Ownership, Taxes and Liability: Setting up Your New Business Structure

So you’ve come up with a promising idea and crafted a solid business plan.

Now it’s time to choose a legal structure for your enterprise.

The stakes are high: Your business structure determines how your company will be taxed, the amount of paperwork you’ll be required to complete, and whether your personal property is considered separate or conflated with your business property. It can also affect your ability to raise capital.

Your decision should be based on your answer to these three questions:

  1. How much tax preparation are you willing to take on?
  2. How willing are you to risk your personal assets for the business?
  3. Where do you expect your business to be in five or 10 years?

Below is a look at the five most common types of business structures, designed to help you as a business owner choose the appropriate one for the needs of your business—now and down the road. While specifics may vary from state to state, the most common business structures have the same general characteristics across the country.

Sole Proprietorship

A sole proprietorship is the simplest business structure—it typically involves a single person who owns and operates the business. As a sole proprietor, you are personally responsible for your company's liabilities. If there is a business debt or legal claim filed against your business, your personal assets would be at risk.

  • Advantages: Your business earnings are taxed only once, and you maintain complete control over your business and related decisions.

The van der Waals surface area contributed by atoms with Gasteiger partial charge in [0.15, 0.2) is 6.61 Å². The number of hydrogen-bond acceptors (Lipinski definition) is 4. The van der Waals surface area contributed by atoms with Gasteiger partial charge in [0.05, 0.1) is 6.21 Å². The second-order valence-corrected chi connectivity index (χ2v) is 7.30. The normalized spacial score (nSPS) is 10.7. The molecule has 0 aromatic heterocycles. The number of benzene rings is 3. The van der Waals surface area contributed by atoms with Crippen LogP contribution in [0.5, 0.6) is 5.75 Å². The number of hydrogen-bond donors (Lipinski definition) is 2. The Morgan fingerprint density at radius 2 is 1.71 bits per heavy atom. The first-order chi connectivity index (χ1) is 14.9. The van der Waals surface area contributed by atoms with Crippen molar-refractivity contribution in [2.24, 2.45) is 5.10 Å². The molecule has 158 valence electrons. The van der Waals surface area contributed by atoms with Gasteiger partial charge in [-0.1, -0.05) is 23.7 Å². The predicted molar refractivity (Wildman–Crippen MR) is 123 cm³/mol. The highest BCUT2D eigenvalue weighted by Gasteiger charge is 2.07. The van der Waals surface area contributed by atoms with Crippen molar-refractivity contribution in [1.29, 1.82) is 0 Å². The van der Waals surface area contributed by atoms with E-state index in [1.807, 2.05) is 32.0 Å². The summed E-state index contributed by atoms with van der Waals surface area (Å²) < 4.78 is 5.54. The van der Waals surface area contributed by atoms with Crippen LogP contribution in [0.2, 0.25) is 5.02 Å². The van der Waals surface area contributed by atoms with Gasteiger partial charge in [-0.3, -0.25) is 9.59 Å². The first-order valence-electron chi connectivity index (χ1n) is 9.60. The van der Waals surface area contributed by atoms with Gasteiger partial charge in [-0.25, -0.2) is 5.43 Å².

• Raising Capital: It can be difficult to raise capital as a sole proprietor, because many leaders are unwilling to make business loans to sole proprietorships. 
  • Taxation: Business earnings or losses are "passed through" to be reported on your personal tax return. The expenses and your income from the business are included on your Form 1040, or personal tax return. Your business profits and losses are submitted on a Schedule C, which you simply file with your 1040. Any profits or losses are applied to the owner's personal tax liability. If you expect to owe at least $1,000 in federal taxes for the year, you are also required to make estimated tax payments. These payments are due throughout the year on April 15, June 15, September 15 and January 15.
  • Added Complexity: You have to pay self-employment taxes, which are calculated on a Schedule SEand filed with your personal tax return.


As in a sole proprietorship, general partners are personally liable for the business. Each partner can take out loans and make decisions for the partnership that will be binding on all partners. A limited partnership encompasses both general partners who own and operate the business and assume liability for the partnership, as well as limited partners who are only investors with no control over the company.

  • Taxation and Advantages: A partnership offers tax advantages by passing profits or losses through to the individual partners. The partnership must file a Form 1065 to report income and loss to the IRS. Each partner also reports his or her share of the income or loss on a Schedule K-1.


A corporation is an independent legal entity that is separate from its owners. Owners have protection from liability and are not considered responsible for a corporation’s debt, so personal assets are not at risk.

  • Advantages: A C-corporation is best leveraged by large companies. If you want the benefits of a corporation with some of the ease of a small business structure, consider an S-corporation (more in the next section).
  • Raising Capital: A corporation can sell stock to raise funds and also keep some of its earnings without taxes being levied against the owner.
  • Taxation: As an owner of a C-corporation, you may pay double taxes on company earnings. The corporation must pay corporate income tax, and any earnings you take from the company will also be taxed at your individual rate on your personal tax return.